Aubrey Aloysius, 50, and Lorraine F Aloysius, 44
When Mumbai-based former banker Aubrey Aloysius and wife Lorraine Fiona Aloysius decided to shift to Delhi to propagate music education, family members felt the couple was taking a wrong decision. “They had a different perception of Delhi and thought that our idea of propagating music education won’t be successful here. We were called crazy,” says Aubrey, co-founder of Gurgaon’s Lorraine Music Academy and LAMP Trust.
Today, Aubrey and Lorraine are changing lives through music. Aubrey adds, “Kids from broken families respond beautifully to music. It helps them focus on their studies. Some parents tell us they fear that their teenage children would start taking drugs. The fears subside when music training begins.”
Aubrey was fairly new to Delhi. A visit to India Gate connected him emotionally with the city. “I took a round of the monument and the Amar Jawan Jyoti. It completely changed my life. I got tears in my eyes on reading the names of the WWI martyrs,” he says with a lumpy throat.
Lorraine is a trained pianist from a family of musicians. Her mother Helen D’ Cruz was known in the music industry for her Konkani songs, including the famous track, the peppy “Ye Ye Cathrina”. She says, “Music came naturally to us. My music teacher in Mumbai, Mrs Aida Francis, strengthened my faith in dedicated learning. I wanted to pass on what I had learned. Unlike in Mumbai, music is treated as a disposable extra here. I wanted to change that. There is so much talent in the NCR.”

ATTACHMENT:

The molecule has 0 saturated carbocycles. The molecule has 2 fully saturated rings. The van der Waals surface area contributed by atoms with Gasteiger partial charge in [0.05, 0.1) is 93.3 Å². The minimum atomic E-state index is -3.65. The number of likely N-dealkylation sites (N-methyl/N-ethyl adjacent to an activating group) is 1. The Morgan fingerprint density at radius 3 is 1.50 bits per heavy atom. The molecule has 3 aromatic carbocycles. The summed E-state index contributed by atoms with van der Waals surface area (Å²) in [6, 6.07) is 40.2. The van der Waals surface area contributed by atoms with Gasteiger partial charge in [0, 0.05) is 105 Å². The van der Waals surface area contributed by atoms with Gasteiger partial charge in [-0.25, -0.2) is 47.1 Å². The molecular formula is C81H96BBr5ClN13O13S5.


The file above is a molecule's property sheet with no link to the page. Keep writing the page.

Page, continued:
With a commitment to change the ‘secondary’ attitude towards music, Aubrey and Lorraine started a music academy “in a flat with 10 students and a keyboard” 11 years ago. Aubrey adds, “We wanted to look beyond the Christian and Parsi families which have a strong tradition of music. Today, most of the kids we train come from families with no musical background.” In 2013, Aubrey initiated an event ‘Come India Sing Jana Gana Mana’, encouraging an audience of 2,500 people from urban and rural NCR to sing the National Anthem “the correct way in 52 seconds”, and Vande Mataram.
Gurgaon gave them an open view of the sky which is a luxury in Mumbai. Aubrey adds, “Gurgaon could definitely do well with better performance venues. The few popular venues in Gurgaon are too expensive to hire. Delhi has better facilities to back music and dance performances,” Aubrey concludes. As Lorraine finishes singing and playing “Blue Spanish Eyes” on the piano, Aubrey breaks into a self-composed parody. “Ae dil hai mushkil jeena yahan, zara hatkey, zara bachke, ye hai NCR meri jaan.” He conveniently replaces “Bombay” with “NCR”.